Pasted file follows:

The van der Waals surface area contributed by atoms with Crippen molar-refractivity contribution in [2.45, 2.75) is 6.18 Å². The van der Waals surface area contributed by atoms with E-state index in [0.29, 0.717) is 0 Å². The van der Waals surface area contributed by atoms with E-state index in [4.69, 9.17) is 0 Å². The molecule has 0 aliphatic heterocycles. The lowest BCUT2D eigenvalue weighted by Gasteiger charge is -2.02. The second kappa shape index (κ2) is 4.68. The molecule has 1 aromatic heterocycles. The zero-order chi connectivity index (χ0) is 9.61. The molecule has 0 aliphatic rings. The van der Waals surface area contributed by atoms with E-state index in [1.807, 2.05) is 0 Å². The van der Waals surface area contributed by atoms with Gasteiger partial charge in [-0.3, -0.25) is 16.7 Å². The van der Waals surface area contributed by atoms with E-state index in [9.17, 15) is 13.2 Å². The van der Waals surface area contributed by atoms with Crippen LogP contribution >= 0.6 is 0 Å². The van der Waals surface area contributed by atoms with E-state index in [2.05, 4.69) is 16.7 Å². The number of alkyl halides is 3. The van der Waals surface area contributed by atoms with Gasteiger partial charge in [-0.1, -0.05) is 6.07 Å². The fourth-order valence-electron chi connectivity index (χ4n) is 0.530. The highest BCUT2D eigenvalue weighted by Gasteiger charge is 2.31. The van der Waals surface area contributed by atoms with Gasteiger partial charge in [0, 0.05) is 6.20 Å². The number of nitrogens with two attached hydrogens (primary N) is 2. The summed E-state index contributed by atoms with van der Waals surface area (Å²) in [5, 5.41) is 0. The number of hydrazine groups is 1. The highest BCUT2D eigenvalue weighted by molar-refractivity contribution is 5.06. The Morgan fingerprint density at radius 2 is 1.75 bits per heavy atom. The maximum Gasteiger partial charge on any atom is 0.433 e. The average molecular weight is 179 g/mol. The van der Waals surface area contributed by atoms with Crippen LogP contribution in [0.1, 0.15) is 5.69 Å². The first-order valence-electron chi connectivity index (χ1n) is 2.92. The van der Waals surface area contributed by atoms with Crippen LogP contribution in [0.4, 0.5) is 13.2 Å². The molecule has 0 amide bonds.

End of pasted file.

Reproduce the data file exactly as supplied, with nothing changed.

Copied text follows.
The van der Waals surface area contributed by atoms with Crippen molar-refractivity contribution in [2.45, 2.75) is 6.18 Å². The van der Waals surface area contributed by atoms with E-state index in [0.29, 0.717) is 0 Å². The van der Waals surface area contributed by atoms with E-state index in [4.69, 9.17) is 0 Å². The molecule has 0 aliphatic heterocycles. The lowest BCUT2D eigenvalue weighted by Gasteiger charge is -2.02. The second kappa shape index (κ2) is 4.68. The molecule has 1 aromatic heterocycles. The zero-order chi connectivity index (χ0) is 9.61. The molecule has 0 aliphatic rings. The van der Waals surface area contributed by atoms with E-state index in [1.807, 2.05) is 0 Å². The van der Waals surface area contributed by atoms with Gasteiger partial charge in [-0.3, -0.25) is 16.7 Å². The van der Waals surface area contributed by atoms with E-state index in [9.17, 15) is 13.2 Å². The van der Waals surface area contributed by atoms with Crippen LogP contribution >= 0.6 is 0 Å². The van der Waals surface area contributed by atoms with E-state index in [2.05, 4.69) is 16.7 Å². The number of alkyl halides is 3. The van der Waals surface area contributed by atoms with Gasteiger partial charge in [-0.1, -0.05) is 6.07 Å². The fourth-order valence-electron chi connectivity index (χ4n) is 0.530. The highest BCUT2D eigenvalue weighted by Gasteiger charge is 2.31. The van der Waals surface area contributed by atoms with Gasteiger partial charge in [0, 0.05) is 6.20 Å². The number of nitrogens with two attached hydrogens (primary N) is 2. The summed E-state index contributed by atoms with van der Waals surface area (Å²) in [5, 5.41) is 0. The number of hydrazine groups is 1. The highest BCUT2D eigenvalue weighted by molar-refractivity contribution is 5.06. The Morgan fingerprint density at radius 2 is 1.75 bits per heavy atom. The maximum Gasteiger partial charge on any atom is 0.433 e. The average molecular weight is 179 g/mol. The van der Waals surface area contributed by atoms with Crippen LogP contribution in [0.1, 0.15) is 5.69 Å². The first-order valence-electron chi connectivity index (χ1n) is 2.92. The van der Waals surface area contributed by atoms with Crippen LogP contribution in [0.4, 0.5) is 13.2 Å². The molecule has 0 amide bonds.